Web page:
Substance abuse does not have a single cause or trigger, but substance use and behavioral problems largely stem from family factors. For example, factors can include parent and sibling substance abuse, parental attitudes that minimize the dangers of drug use, poor relationships with parents, and inadequate childrearing practices (Liddle et al. 2001). The community, social environments, and peer relations also are substantial in the cause of substance use; Family relationship factors and peer relationships were found to be direct mediators of neighborhood and school effects in the progression of adolescent drug problems (Liddle et al. 2001). Family variables are central in the causes and potential solutions for drug problems. Parental monitoring and changes in parenting practices prevent or delay drug involvement, and are related to a decrease in adolescent use even after a pattern has been established (Liddle, et al. 2001). In this study, families consisted of thirty-one percent two-parent households, 48 percent single parent households, and 21 percent stepfamilies. Included in family sessions were the addict, parent(s), other family members, and even extra familial sources of actual or potential influence (Liddle et al. 2001). Ozechowski and Liddle write, "A family systems view of drug abuse focuses on the manner in which the addict's functioning is related to parental, sibling, and extended-family functioning, as well as to patterns of communication and interaction within and between various family subsystems." One study on adolescent health, family relationship variables such as feeling connected to and cared for by one's parents, high parental expectations about school performance, and parents' presence and interest in the adolescent's life all were strong predictors of positive adolescent development. Findings from longitudinal studies demonstrate that problems in family functioning commonly pre-date the initiation of adolescent problem behaviors (Liddle et al. 2001).
Parents can play a major role in a substance use, but siblings of the adolescent at hand often share similar experiences. One researcher found that siblings can be used therapeutically to move an addict to a higher level of functioning. Also, the identified patient can learn behavior from older siblings, especially when they themselves are abusing drugs and alcohol, and can even enable behaviors by purchasing alcohol. This behavior can impact and possible feed the addiction. Although the siblings themselves are not in drug rehab, they are at a greater risk for substance abuse themselves, as well as homelessness and depression relative to others their age. McGue noted that the influence of siblings substance use was not simply a marker for family genetic vulnerability and or parental substance use, but rather appeared to be an independent risk factor.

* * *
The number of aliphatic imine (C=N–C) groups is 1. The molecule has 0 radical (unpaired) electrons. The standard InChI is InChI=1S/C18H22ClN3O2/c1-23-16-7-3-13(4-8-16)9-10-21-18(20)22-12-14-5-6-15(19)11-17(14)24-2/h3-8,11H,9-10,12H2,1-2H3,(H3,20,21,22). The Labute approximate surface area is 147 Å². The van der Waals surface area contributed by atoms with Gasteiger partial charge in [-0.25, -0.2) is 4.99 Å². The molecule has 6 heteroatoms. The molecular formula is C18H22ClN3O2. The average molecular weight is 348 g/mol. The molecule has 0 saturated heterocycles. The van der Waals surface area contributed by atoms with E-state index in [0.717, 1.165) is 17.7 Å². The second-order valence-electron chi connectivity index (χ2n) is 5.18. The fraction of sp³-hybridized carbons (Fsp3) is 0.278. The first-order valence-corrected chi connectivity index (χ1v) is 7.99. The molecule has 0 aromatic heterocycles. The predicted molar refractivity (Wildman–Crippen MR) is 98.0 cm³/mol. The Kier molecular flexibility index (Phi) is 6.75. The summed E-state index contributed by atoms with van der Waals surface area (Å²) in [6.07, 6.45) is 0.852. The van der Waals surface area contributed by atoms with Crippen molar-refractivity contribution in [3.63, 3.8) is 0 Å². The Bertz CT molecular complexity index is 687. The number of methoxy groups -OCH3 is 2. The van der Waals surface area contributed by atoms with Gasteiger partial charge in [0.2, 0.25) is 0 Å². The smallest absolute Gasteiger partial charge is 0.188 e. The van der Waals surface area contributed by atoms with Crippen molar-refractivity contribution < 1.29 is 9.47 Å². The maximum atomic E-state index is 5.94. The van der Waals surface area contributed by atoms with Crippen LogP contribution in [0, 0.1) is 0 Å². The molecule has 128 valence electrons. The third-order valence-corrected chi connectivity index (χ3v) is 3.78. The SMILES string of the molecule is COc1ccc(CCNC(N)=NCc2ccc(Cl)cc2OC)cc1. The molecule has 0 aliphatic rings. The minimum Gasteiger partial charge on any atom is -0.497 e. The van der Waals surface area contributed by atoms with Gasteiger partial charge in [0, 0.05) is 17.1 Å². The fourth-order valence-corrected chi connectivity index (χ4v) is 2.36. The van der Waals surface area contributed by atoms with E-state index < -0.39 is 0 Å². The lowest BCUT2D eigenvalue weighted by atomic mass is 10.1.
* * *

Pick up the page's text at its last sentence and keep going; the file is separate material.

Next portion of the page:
Siblings of those in drug rehab are impacted by their family conditions, but are generally not in a position to affect changes (Bamberg et al. 2008). The parents hold the capacity to implement change that can affect the identified patient as well as their siblings. In a study done by Bamberg, Toumourou, and Richards, they included siblings in drug rehab and focused on the siblings "giving a voice" to their family experiences. The siblings' role was legitimized through session content aimed to reintegrate and encourage family unity. They were given an opportunity to express their feelings on how their brother or sister's substance use behavior had affected them and equally how, in their opinion, their family had been affected (Bamberg et al. 2008). Siblings also voiced their experiences of good behavior of having been overlooked since the parents had become overly focused on the problems in the family, more specifically the child in distress. They frequently reacted with anger towards their parents since their parents had unfairly allowed the situation at home to escalate. Also, anger was directed towards their brother or sister for distressing and hurting their parents. Parents appeared surprised that family member's behaviors equally affected sibling(s) and that they shared similar feelings on the issue. By the end of the program, the attending siblings had made positive change in 73 percent of the participants as well as gaining their own benefits.